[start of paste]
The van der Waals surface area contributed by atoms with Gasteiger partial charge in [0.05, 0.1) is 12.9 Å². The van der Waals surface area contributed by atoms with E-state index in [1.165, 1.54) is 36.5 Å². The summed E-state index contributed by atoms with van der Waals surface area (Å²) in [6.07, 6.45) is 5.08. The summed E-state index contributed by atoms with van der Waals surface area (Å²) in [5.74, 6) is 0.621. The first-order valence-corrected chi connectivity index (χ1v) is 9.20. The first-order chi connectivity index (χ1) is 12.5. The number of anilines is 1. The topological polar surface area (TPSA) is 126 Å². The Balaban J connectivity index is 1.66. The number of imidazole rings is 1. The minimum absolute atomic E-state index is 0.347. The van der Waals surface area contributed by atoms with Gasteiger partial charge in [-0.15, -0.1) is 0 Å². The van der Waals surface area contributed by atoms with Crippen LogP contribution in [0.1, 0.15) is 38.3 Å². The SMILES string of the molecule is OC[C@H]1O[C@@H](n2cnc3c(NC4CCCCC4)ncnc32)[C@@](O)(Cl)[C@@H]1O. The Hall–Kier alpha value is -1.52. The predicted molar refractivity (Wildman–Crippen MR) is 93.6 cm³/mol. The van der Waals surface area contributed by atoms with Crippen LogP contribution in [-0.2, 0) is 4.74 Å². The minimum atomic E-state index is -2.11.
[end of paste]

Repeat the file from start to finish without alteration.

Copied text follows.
The van der Waals surface area contributed by atoms with Gasteiger partial charge in [0.05, 0.1) is 12.9 Å². The van der Waals surface area contributed by atoms with E-state index in [1.165, 1.54) is 36.5 Å². The summed E-state index contributed by atoms with van der Waals surface area (Å²) in [6.07, 6.45) is 5.08. The summed E-state index contributed by atoms with van der Waals surface area (Å²) in [5.74, 6) is 0.621. The first-order valence-corrected chi connectivity index (χ1v) is 9.20. The first-order chi connectivity index (χ1) is 12.5. The number of anilines is 1. The topological polar surface area (TPSA) is 126 Å². The Balaban J connectivity index is 1.66. The number of imidazole rings is 1. The minimum absolute atomic E-state index is 0.347. The van der Waals surface area contributed by atoms with Gasteiger partial charge in [-0.15, -0.1) is 0 Å². The van der Waals surface area contributed by atoms with Crippen LogP contribution in [0.1, 0.15) is 38.3 Å². The SMILES string of the molecule is OC[C@H]1O[C@@H](n2cnc3c(NC4CCCCC4)ncnc32)[C@@](O)(Cl)[C@@H]1O. The Hall–Kier alpha value is -1.52. The predicted molar refractivity (Wildman–Crippen MR) is 93.6 cm³/mol. The van der Waals surface area contributed by atoms with Crippen LogP contribution in [-0.2, 0) is 4.74 Å². The minimum atomic E-state index is -2.11.